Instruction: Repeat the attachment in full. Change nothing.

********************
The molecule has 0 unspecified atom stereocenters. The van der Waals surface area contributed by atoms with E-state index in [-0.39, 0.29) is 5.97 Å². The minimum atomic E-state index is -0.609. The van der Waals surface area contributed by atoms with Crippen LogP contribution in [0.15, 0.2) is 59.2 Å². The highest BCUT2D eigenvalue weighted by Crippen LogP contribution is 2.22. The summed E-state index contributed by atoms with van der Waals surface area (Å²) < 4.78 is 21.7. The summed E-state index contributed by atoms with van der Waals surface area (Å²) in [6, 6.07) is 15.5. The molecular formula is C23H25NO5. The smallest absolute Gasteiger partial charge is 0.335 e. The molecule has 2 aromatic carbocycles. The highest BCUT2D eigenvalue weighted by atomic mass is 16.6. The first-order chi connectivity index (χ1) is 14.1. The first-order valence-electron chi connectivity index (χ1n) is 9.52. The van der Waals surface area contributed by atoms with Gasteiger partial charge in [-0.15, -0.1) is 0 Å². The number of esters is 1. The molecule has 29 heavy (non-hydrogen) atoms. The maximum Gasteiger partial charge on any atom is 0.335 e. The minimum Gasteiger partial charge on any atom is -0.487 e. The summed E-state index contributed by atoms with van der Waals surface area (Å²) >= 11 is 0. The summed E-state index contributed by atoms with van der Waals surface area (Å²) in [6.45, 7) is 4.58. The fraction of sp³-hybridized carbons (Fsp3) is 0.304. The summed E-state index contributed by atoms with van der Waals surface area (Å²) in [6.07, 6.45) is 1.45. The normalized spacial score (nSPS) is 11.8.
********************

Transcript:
The molecule has 0 unspecified atom stereocenters. The van der Waals surface area contributed by atoms with E-state index in [-0.39, 0.29) is 5.97 Å². The minimum atomic E-state index is -0.609. The van der Waals surface area contributed by atoms with Crippen LogP contribution in [0.15, 0.2) is 59.2 Å². The highest BCUT2D eigenvalue weighted by Crippen LogP contribution is 2.22. The summed E-state index contributed by atoms with van der Waals surface area (Å²) < 4.78 is 21.7. The summed E-state index contributed by atoms with van der Waals surface area (Å²) in [6, 6.07) is 15.5. The molecular formula is C23H25NO5. The smallest absolute Gasteiger partial charge is 0.335 e. The molecule has 2 aromatic carbocycles. The highest BCUT2D eigenvalue weighted by atomic mass is 16.6. The first-order chi connectivity index (χ1) is 14.1. The first-order valence-electron chi connectivity index (χ1n) is 9.52. The van der Waals surface area contributed by atoms with Gasteiger partial charge in [-0.15, -0.1) is 0 Å². The number of esters is 1. The molecule has 29 heavy (non-hydrogen) atoms. The maximum Gasteiger partial charge on any atom is 0.335 e. The minimum Gasteiger partial charge on any atom is -0.487 e. The summed E-state index contributed by atoms with van der Waals surface area (Å²) >= 11 is 0. The summed E-state index contributed by atoms with van der Waals surface area (Å²) in [6.45, 7) is 4.58. The fraction of sp³-hybridized carbons (Fsp3) is 0.304. The summed E-state index contributed by atoms with van der Waals surface area (Å²) in [6.07, 6.45) is 1.45. The normalized spacial score (nSPS) is 11.8.